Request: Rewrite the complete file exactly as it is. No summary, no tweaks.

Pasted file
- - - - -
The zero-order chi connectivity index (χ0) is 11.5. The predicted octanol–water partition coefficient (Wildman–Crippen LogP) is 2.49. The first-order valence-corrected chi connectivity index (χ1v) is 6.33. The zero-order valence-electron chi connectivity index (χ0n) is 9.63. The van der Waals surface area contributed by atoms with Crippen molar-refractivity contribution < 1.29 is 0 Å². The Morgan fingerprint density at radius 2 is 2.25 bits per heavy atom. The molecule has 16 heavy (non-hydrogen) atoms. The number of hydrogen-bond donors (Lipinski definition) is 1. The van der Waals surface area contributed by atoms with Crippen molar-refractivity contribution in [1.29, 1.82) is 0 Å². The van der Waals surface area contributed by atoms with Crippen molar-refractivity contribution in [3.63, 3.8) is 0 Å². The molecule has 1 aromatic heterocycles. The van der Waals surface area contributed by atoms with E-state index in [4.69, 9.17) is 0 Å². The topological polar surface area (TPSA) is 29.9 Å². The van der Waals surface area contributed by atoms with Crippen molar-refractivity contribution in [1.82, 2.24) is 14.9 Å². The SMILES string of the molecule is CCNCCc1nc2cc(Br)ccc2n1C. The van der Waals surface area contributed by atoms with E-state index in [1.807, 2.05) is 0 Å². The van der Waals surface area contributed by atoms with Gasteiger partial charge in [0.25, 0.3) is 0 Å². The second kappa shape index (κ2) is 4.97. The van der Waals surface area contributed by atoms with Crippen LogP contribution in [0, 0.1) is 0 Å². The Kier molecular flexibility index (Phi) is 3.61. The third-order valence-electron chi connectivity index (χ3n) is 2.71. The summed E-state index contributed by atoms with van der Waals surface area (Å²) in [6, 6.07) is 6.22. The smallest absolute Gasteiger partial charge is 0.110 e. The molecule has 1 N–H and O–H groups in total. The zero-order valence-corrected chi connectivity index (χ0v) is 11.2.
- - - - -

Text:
The zero-order chi connectivity index (χ0) is 11.5. The predicted octanol–water partition coefficient (Wildman–Crippen LogP) is 2.49. The first-order valence-corrected chi connectivity index (χ1v) is 6.33. The zero-order valence-electron chi connectivity index (χ0n) is 9.63. The van der Waals surface area contributed by atoms with Crippen molar-refractivity contribution < 1.29 is 0 Å². The Morgan fingerprint density at radius 2 is 2.25 bits per heavy atom. The molecule has 16 heavy (non-hydrogen) atoms. The number of hydrogen-bond donors (Lipinski definition) is 1. The van der Waals surface area contributed by atoms with Crippen molar-refractivity contribution in [1.29, 1.82) is 0 Å². The van der Waals surface area contributed by atoms with Crippen molar-refractivity contribution in [3.63, 3.8) is 0 Å². The molecule has 1 aromatic heterocycles. The van der Waals surface area contributed by atoms with E-state index in [4.69, 9.17) is 0 Å². The topological polar surface area (TPSA) is 29.9 Å². The van der Waals surface area contributed by atoms with Crippen molar-refractivity contribution in [1.82, 2.24) is 14.9 Å². The SMILES string of the molecule is CCNCCc1nc2cc(Br)ccc2n1C. The van der Waals surface area contributed by atoms with E-state index in [1.807, 2.05) is 0 Å². The van der Waals surface area contributed by atoms with Gasteiger partial charge in [0.25, 0.3) is 0 Å². The second kappa shape index (κ2) is 4.97. The van der Waals surface area contributed by atoms with Crippen LogP contribution in [0, 0.1) is 0 Å². The Kier molecular flexibility index (Phi) is 3.61. The third-order valence-electron chi connectivity index (χ3n) is 2.71. The summed E-state index contributed by atoms with van der Waals surface area (Å²) in [6, 6.07) is 6.22. The smallest absolute Gasteiger partial charge is 0.110 e. The molecule has 1 N–H and O–H groups in total. The zero-order valence-corrected chi connectivity index (χ0v) is 11.2.